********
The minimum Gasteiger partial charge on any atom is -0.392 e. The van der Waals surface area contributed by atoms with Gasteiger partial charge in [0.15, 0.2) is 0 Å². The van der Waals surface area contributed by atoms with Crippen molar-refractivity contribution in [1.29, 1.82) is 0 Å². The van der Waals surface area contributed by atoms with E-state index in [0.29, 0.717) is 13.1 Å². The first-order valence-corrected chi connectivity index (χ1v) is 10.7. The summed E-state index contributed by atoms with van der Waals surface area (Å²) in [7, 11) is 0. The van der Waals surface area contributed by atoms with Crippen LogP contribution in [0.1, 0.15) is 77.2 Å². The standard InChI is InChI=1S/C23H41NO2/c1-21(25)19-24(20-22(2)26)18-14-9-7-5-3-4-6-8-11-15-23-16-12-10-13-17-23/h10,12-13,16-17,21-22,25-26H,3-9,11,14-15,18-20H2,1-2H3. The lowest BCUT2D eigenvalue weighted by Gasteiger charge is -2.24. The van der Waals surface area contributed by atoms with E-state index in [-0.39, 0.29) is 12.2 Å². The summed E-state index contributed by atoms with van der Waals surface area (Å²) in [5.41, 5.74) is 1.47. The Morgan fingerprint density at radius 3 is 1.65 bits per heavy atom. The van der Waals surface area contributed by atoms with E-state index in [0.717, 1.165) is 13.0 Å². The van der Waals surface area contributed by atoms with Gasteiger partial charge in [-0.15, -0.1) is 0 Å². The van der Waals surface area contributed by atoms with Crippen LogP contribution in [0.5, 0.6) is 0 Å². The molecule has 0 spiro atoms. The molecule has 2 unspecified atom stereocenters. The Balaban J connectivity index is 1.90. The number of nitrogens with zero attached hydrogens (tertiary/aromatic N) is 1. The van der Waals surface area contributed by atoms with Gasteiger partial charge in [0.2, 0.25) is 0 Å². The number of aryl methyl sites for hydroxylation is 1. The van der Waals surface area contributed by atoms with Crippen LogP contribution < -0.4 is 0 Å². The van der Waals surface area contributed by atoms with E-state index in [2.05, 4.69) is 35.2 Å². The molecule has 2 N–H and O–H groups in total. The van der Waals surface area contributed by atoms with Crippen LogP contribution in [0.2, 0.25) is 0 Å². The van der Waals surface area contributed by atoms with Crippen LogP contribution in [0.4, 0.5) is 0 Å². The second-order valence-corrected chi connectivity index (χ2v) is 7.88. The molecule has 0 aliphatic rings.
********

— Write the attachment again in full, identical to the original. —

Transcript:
The minimum Gasteiger partial charge on any atom is -0.392 e. The van der Waals surface area contributed by atoms with Gasteiger partial charge in [0.15, 0.2) is 0 Å². The van der Waals surface area contributed by atoms with Crippen molar-refractivity contribution in [1.29, 1.82) is 0 Å². The van der Waals surface area contributed by atoms with E-state index in [0.29, 0.717) is 13.1 Å². The first-order valence-corrected chi connectivity index (χ1v) is 10.7. The summed E-state index contributed by atoms with van der Waals surface area (Å²) in [7, 11) is 0. The van der Waals surface area contributed by atoms with Crippen LogP contribution in [0.1, 0.15) is 77.2 Å². The standard InChI is InChI=1S/C23H41NO2/c1-21(25)19-24(20-22(2)26)18-14-9-7-5-3-4-6-8-11-15-23-16-12-10-13-17-23/h10,12-13,16-17,21-22,25-26H,3-9,11,14-15,18-20H2,1-2H3. The lowest BCUT2D eigenvalue weighted by Gasteiger charge is -2.24. The van der Waals surface area contributed by atoms with E-state index in [-0.39, 0.29) is 12.2 Å². The summed E-state index contributed by atoms with van der Waals surface area (Å²) in [5.41, 5.74) is 1.47. The Morgan fingerprint density at radius 3 is 1.65 bits per heavy atom. The van der Waals surface area contributed by atoms with E-state index in [0.717, 1.165) is 13.0 Å². The van der Waals surface area contributed by atoms with Gasteiger partial charge in [-0.15, -0.1) is 0 Å². The van der Waals surface area contributed by atoms with Crippen LogP contribution in [0.5, 0.6) is 0 Å². The molecule has 0 spiro atoms. The molecule has 2 unspecified atom stereocenters. The Balaban J connectivity index is 1.90. The number of nitrogens with zero attached hydrogens (tertiary/aromatic N) is 1. The van der Waals surface area contributed by atoms with Gasteiger partial charge in [0.2, 0.25) is 0 Å². The number of aryl methyl sites for hydroxylation is 1. The van der Waals surface area contributed by atoms with Crippen LogP contribution < -0.4 is 0 Å². The van der Waals surface area contributed by atoms with E-state index in [2.05, 4.69) is 35.2 Å². The molecule has 2 N–H and O–H groups in total. The van der Waals surface area contributed by atoms with Crippen LogP contribution in [0.2, 0.25) is 0 Å². The van der Waals surface area contributed by atoms with Crippen LogP contribution in [0.4, 0.5) is 0 Å². The second-order valence-corrected chi connectivity index (χ2v) is 7.88. The molecule has 0 aliphatic rings.